Archive for the ‘Obama administration’ Category
Beginning with George W. Bush after the 9/11 attacks, the Federal government has embraced tough (and sometimes illegal) security measures. Obama did not fix it. Charlie Savage reports in the NY Times:
As a presidential candidate, Donald J. Trump vowed to refill the cells of the Guantánamo Bay prison and said American terrorism suspects should be sent there for military prosecution. He called for targeting mosques for surveillance, escalating airstrikes aimed at terrorists and taking out their civilian family members, and bringing backwaterboarding and a “hell of a lot worse” — not only because “torture works,” but because even “if it doesn’t work, they deserve it anyway.”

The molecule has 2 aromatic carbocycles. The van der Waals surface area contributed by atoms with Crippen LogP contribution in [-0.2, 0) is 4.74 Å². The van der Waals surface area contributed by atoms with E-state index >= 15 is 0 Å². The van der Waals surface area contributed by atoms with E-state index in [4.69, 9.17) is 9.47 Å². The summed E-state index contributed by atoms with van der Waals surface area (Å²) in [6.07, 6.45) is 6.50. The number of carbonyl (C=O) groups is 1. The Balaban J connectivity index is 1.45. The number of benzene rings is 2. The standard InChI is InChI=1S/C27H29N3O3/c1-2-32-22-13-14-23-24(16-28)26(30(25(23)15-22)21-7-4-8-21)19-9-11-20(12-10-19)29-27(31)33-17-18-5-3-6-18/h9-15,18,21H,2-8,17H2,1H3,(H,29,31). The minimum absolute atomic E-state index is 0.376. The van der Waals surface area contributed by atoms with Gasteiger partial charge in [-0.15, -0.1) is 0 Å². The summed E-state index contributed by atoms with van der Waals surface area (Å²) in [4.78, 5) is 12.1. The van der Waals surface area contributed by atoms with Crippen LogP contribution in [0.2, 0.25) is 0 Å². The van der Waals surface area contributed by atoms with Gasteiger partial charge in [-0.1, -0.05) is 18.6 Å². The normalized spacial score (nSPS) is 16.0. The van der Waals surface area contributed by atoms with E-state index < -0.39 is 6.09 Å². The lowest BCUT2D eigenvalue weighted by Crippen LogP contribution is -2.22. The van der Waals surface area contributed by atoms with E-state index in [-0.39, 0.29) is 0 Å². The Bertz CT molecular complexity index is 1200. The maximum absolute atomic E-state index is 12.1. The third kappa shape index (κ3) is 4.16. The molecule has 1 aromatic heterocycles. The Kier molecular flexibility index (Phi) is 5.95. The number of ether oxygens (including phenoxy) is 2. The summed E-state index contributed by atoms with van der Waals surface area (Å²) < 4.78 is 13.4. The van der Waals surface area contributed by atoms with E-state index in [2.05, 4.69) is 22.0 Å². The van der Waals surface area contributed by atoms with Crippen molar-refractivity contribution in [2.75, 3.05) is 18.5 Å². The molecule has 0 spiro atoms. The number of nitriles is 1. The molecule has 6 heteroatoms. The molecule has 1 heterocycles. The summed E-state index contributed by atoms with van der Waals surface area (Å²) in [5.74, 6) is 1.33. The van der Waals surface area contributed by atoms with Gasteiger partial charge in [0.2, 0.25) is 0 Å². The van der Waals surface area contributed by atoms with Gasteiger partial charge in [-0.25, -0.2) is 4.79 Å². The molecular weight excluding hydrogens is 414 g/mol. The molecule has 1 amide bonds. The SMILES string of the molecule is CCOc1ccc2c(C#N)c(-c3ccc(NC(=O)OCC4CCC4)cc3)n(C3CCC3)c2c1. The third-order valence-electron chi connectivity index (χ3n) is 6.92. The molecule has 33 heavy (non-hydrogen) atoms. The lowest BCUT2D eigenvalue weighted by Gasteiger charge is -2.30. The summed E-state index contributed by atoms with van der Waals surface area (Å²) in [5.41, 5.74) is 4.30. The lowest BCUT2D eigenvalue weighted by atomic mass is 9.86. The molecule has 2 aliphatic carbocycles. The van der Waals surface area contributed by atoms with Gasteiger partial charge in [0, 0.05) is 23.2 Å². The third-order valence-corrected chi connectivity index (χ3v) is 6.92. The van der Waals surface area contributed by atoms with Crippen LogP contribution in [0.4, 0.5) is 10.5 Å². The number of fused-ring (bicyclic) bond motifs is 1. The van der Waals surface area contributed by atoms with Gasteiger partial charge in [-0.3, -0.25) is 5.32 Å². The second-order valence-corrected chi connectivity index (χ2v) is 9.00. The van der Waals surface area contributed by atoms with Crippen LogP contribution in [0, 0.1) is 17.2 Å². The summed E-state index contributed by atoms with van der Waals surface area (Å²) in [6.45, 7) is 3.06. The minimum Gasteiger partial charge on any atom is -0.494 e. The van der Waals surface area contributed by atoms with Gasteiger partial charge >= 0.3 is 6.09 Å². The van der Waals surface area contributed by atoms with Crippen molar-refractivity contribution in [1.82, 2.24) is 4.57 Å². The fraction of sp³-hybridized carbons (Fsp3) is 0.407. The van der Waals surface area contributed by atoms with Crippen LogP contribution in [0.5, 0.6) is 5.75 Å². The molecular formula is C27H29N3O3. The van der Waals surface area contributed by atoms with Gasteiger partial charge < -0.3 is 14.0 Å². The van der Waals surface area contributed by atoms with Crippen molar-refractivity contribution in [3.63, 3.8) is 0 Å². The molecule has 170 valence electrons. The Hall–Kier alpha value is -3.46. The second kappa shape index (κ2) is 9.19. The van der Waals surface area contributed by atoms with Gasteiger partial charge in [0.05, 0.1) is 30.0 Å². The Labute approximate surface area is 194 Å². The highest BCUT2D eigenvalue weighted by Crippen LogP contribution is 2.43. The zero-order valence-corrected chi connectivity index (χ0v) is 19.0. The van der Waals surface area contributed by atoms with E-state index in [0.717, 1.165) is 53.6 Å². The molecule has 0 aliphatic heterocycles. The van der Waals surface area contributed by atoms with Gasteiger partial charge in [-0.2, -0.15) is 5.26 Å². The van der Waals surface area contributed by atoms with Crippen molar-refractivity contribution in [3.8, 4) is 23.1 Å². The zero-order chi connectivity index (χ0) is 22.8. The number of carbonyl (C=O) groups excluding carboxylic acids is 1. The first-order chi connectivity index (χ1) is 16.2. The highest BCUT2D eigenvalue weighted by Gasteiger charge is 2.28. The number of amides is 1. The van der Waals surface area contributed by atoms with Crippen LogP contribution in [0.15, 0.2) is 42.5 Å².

It is hard to know how much of this stark vision for throwing off constraints on the exercise of national security power was merely tough campaign talk. But if the Trump administration follows through on such ideas, it will find some assistance in a surprising source: President Obama’s have-it-both-ways approach to curbing what he saw as overreaching in the war on terrorism.
Over and over, Mr. Obama has imposed limits on his use of such powers but has not closed the door on them — a flexible approach premised on the idea that he and his successors could be trusted to use them prudently. Mr. Trump can now sweep away those limits and open the throttle on policies that Mr. Obama endorsed as lawful and legitimate for sparing use, like targeted killings in drone strikes and the use of indefinite detention and military tribunals for terrorism suspects.
Two decisions by Mr. Obama in 2009 set the tone for his leave-it-on-the-table approach. They involved whether to keep indefinite wartime detentions without trial and to continue using military commission prosecutions — if not at the Guantánamo prison, which he had resolved to close, then at a replacement wartime prison.